See how scientists have changed their ideas about the importance of bird pollination in New Zealand in the timeline below.
1870 – Decline of birds
There is a sharp decline in several native birds shortly after the accidental introduction of ship rats (Rattus rattus), coming on top of declines caused by years of forest clearance by human settlers. Some bird species become extinct.
1881 – Bird pollination not important
George Thomson publishes the first paper to state that bird pollination is not important in New Zealand. Early ecologists in New Zealand are influenced by ideas from Europe, where there are few bird-pollinated plants.
1885 – New pests
Weasels and stoats are first introduced to New Zealand to control introduced rabbits. They also eat young birds, so native bird numbers decline further.
1979 – Birds do visit flowers
Eric Godley publishes a list of eight bird species that visit 30 species of native plants. However, he thinks that, in most cases, birds are not important pollinators, as insects could do just as well.
1989 – Birds disperse seeds
Mick Clout and Rod Hay state that birds are important for seed dispersal but bird pollination is rare in New Zealand. They realise some native plants are bird pollinated, but predict that future study will show the reduction in bird numbers is not a threat for pollination.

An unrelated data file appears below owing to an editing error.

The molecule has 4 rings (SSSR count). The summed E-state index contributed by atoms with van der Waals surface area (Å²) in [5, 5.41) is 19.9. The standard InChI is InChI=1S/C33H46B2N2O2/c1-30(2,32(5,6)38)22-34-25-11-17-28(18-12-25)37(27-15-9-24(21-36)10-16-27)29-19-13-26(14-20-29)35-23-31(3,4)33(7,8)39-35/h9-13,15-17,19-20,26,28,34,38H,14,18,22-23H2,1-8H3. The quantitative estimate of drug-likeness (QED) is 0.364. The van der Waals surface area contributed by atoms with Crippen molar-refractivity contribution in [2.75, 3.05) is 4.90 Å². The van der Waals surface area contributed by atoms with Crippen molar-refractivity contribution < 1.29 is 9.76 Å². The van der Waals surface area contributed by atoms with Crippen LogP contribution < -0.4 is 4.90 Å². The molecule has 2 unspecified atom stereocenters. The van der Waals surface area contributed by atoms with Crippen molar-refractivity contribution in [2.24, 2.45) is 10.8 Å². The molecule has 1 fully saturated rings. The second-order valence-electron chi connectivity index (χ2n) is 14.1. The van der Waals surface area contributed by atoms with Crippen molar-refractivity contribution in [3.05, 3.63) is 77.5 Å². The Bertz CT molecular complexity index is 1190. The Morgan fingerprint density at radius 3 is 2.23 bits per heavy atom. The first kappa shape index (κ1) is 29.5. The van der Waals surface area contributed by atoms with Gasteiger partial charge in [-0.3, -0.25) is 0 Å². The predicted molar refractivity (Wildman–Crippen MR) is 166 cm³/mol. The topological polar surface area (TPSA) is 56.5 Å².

1992 – Explosive flowers
Jenny Ladley finds that flowers of Peraxilla (native mistletoes) only open and get pollinated when tweaked open by certain native birds.
1995 – Mistletoe problems
2000 –Rhabdothamnus pollination
Sandra Anderson discovers that bird pollination of Rhabdothamnus, a native New Zealand shrub, is failing.
2003 – Insects can’t replace birds
Sandra Anderson finds that – contrary to previous beliefs – if birds are not around to pollinate certain native flowers, insects do not appear to do their job instead.
2005 – Pollination by native bees
Alastair Robertson finds that small native bees can pollinate Peraxilla (mistletoe) flowers but not nearly as effectively as birds.
2006 – Exotic birds not helpful
Dave Kelly and colleagues test whether exotic birds can replace missing native birds. They show that exotics do very few visits, and 89% of visits to native flowers are done by bellbirds, silvereyes and tūī.
2010 – Reduced pollination a problem
Dave Kelly, Jenny Ladley and colleagues assemble evidence to show that reduced bird numbers is more a problem for pollination than for seed dispersal. This turns around what was thought just 20 years ago. Now, 12 native bird species are known to visit 85 plants.
2011 – No birds, no plants
Sandra Anderson, Dave Kelly, Jenny Ladley and colleagues use the native plant Rhabdothamnus to show how bird extinction can affect a whole ecosystem by reducing pollination and eventually reducing plant density.